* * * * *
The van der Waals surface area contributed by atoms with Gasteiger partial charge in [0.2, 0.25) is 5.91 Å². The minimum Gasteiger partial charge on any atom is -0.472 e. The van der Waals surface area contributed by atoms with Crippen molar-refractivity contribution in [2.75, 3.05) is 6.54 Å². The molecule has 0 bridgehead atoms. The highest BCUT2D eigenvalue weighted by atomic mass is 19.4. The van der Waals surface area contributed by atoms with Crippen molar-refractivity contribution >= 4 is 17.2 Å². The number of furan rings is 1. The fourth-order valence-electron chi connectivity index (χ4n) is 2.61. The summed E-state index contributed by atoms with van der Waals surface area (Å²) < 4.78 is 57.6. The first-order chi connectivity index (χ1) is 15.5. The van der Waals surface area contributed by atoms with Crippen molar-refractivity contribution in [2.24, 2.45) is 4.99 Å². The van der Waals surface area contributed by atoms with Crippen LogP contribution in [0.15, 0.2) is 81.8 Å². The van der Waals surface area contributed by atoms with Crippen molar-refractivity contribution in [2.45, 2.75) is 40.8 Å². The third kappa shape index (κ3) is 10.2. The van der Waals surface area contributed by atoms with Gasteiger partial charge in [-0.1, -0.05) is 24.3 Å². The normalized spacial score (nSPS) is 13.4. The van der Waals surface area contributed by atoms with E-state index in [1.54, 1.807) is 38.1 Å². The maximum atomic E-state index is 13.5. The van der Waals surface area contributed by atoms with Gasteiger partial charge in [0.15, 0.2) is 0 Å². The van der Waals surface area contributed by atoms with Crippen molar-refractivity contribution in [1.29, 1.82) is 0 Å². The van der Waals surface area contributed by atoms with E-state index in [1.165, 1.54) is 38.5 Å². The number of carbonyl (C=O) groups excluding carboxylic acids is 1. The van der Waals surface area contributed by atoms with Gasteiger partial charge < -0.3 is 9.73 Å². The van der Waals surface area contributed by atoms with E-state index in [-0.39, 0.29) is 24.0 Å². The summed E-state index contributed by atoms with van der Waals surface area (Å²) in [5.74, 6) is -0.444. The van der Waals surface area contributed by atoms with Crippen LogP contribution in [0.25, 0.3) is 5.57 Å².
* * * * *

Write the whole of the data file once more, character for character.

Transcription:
The van der Waals surface area contributed by atoms with Gasteiger partial charge in [0.2, 0.25) is 5.91 Å². The minimum Gasteiger partial charge on any atom is -0.472 e. The van der Waals surface area contributed by atoms with Crippen molar-refractivity contribution in [2.75, 3.05) is 6.54 Å². The molecule has 0 bridgehead atoms. The highest BCUT2D eigenvalue weighted by atomic mass is 19.4. The van der Waals surface area contributed by atoms with Crippen molar-refractivity contribution >= 4 is 17.2 Å². The number of furan rings is 1. The fourth-order valence-electron chi connectivity index (χ4n) is 2.61. The summed E-state index contributed by atoms with van der Waals surface area (Å²) < 4.78 is 57.6. The first-order chi connectivity index (χ1) is 15.5. The van der Waals surface area contributed by atoms with Crippen molar-refractivity contribution in [2.24, 2.45) is 4.99 Å². The van der Waals surface area contributed by atoms with Crippen LogP contribution in [0.15, 0.2) is 81.8 Å². The van der Waals surface area contributed by atoms with Crippen molar-refractivity contribution in [2.45, 2.75) is 40.8 Å². The third kappa shape index (κ3) is 10.2. The van der Waals surface area contributed by atoms with Gasteiger partial charge in [-0.1, -0.05) is 24.3 Å². The normalized spacial score (nSPS) is 13.4. The van der Waals surface area contributed by atoms with E-state index in [1.54, 1.807) is 38.1 Å². The maximum atomic E-state index is 13.5. The van der Waals surface area contributed by atoms with Gasteiger partial charge in [0.15, 0.2) is 0 Å². The van der Waals surface area contributed by atoms with Crippen molar-refractivity contribution in [1.29, 1.82) is 0 Å². The van der Waals surface area contributed by atoms with E-state index in [1.165, 1.54) is 38.5 Å². The number of carbonyl (C=O) groups excluding carboxylic acids is 1. The van der Waals surface area contributed by atoms with Gasteiger partial charge < -0.3 is 9.73 Å². The van der Waals surface area contributed by atoms with E-state index in [-0.39, 0.29) is 24.0 Å². The summed E-state index contributed by atoms with van der Waals surface area (Å²) in [5.74, 6) is -0.444. The van der Waals surface area contributed by atoms with Crippen LogP contribution in [0.25, 0.3) is 5.57 Å².